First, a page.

Riley Becomes the Villian
After being upset by Oklahoma State in the 2021 season finale, rumors circulated that Riley would become LSU’s next coach as the Tigers needed a replacement for the fired Ed Orgeron. Riley adamantly denied that he was a candidate for the LSU job. In the post-game press conference following the loss to OSU, Riley said, “I’m not going to be the next coach at LSU. Next question.”
He didn’t allow a follow-up. Sooner fans exhaled a sigh of relief, believing he would be the Sooners’ head coach in 2022 after denying the LSU job.
The next day Riley bolted Norman for Los Angeles to take over the USC football program. This raised the ire of Sooner fans. How could he jump from a prominent program to one that had been struggling recently?
USC had fired its coach just two games into the 2021 season, and many believe Riley had begun talks with Trojan brass in September. Riley’s final season in ’21, the offense didn’t appear as crisp as it had in the past. Oklahoma had its worst scoring output with a 39-point average in Riley’s two years as offensive coordinator and five seasons as head coach. The Sooners struggled to put up a bunch of points against lowly Nebraska and West Virginia. OU was getting blown out by Texas, and Riley booted Spencer Rattler, his star quarterback, to the bench and replaced him with another stud—Caleb Williams, who led OU to a miraculous comeback over the Longhorns.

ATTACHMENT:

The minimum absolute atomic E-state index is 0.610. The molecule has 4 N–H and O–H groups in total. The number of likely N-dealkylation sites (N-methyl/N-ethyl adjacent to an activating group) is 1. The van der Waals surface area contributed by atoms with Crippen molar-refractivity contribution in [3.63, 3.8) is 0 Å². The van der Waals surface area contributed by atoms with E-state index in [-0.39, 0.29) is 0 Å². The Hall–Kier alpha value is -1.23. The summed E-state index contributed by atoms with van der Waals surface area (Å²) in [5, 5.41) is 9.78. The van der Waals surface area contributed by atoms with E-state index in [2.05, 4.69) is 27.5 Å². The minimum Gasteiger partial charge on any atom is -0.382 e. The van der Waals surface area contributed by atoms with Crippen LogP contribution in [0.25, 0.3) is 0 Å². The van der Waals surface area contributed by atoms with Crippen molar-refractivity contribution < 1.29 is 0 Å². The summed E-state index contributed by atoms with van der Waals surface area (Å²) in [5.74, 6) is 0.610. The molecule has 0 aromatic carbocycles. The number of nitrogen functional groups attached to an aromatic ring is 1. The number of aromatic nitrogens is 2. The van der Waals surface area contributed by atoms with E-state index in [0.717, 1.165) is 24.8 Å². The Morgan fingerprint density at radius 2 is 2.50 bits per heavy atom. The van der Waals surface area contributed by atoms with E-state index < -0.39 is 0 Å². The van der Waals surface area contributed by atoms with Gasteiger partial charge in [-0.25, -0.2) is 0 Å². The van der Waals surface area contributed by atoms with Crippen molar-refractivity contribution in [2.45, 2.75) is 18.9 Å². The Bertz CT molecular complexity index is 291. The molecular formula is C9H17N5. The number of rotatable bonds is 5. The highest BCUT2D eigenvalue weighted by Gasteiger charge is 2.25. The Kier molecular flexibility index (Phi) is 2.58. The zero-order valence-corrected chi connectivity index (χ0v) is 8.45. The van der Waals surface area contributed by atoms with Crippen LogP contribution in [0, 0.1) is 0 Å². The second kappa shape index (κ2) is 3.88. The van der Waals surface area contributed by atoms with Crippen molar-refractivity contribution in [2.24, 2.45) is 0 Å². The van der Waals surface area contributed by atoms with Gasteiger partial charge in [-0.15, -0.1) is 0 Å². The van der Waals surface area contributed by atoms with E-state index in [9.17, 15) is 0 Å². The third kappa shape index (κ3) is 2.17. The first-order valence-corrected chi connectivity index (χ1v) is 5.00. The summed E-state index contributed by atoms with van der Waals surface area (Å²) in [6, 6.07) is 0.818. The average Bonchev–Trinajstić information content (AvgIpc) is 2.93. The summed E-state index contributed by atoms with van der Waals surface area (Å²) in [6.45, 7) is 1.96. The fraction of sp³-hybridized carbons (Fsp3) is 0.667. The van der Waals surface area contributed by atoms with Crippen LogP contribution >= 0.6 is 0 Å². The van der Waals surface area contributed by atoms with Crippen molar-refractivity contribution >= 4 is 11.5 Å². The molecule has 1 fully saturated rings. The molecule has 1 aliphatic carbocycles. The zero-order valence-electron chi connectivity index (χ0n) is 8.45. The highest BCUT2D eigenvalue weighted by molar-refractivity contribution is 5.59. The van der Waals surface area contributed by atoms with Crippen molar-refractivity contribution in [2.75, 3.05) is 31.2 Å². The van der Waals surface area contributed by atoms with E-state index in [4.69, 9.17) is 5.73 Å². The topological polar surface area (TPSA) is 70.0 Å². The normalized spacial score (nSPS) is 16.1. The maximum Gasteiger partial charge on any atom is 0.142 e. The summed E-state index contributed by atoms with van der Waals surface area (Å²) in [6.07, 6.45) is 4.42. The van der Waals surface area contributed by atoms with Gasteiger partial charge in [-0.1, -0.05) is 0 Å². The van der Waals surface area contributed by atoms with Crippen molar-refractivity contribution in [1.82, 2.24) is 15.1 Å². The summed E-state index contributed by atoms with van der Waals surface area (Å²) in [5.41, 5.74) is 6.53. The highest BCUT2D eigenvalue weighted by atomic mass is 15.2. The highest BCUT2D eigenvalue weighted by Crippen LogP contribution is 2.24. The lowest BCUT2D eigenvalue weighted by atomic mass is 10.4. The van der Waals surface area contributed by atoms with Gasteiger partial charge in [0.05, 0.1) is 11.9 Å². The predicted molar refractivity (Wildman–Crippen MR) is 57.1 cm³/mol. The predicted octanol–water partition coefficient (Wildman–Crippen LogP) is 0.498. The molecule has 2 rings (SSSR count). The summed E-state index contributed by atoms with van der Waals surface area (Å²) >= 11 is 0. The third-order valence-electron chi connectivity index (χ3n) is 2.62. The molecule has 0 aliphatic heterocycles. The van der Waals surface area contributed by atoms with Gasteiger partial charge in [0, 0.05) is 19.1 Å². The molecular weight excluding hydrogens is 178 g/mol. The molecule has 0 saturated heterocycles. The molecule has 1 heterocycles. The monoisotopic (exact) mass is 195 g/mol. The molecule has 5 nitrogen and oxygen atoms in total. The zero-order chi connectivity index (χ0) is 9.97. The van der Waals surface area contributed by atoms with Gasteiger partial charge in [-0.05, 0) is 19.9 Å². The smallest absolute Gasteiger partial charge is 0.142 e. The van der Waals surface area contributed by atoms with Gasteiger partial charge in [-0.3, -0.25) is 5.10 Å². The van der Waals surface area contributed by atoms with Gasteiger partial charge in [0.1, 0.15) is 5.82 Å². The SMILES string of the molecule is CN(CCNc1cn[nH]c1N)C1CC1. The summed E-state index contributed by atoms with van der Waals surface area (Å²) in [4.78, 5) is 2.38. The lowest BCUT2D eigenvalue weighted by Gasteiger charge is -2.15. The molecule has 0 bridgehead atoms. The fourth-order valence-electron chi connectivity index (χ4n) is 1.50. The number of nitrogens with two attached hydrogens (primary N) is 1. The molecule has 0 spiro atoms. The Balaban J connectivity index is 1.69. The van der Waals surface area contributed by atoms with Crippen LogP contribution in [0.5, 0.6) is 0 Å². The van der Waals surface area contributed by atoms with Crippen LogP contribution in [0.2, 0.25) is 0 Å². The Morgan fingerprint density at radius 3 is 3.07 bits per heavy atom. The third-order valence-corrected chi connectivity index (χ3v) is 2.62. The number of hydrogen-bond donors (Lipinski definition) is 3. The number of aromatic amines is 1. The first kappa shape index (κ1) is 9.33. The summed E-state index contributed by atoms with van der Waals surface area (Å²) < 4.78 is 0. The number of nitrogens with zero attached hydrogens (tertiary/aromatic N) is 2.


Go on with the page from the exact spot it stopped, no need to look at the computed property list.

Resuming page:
Bob Picks Up the Pieces That Lincoln Left Behind
Bob Stoops came in and stabilized a program that was on the verge of a monumental collapse, comparable to what we are seeing south of the Red River.
When Riley made his swift exit to the West Coast, Stoops stepped in as interim coach and guided the Schooner through the bumpy road, which included a victory in the Alamo Bowl, his 191st win. However, even with a Hall of Famer stepping in to clean up the mess, Oklahoma is still taking hits a month later.
Now, Williams has placed his name in the transfer portal and may soon announce he is joining Riley in LA. Another handful of Sooners has entered the portal as a result of Williams’ probable departure, adding to the list of Sooner “casualties” at the hand of Riley.
Some local sports radio talk show hosts won’t speak of Riley’s name, instead referring to him as “Muleshoe,” the Texas town where he grew up.
Sooner fans didn’t remain angry for long after Riley’s defection. One week later, Brent Venables was hired as the 23rd coach at OU. Venables served as defensive coordinator in Norman for 13 years and another decade as Clemson’s DC. He has won three national titles—one at Oklahoma and two with Clemson.
Howard was the most disliked coach for 26 years because he was seen as a buffoon. Lincoln took over the title of most despised since he shocked fans with his sudden exit.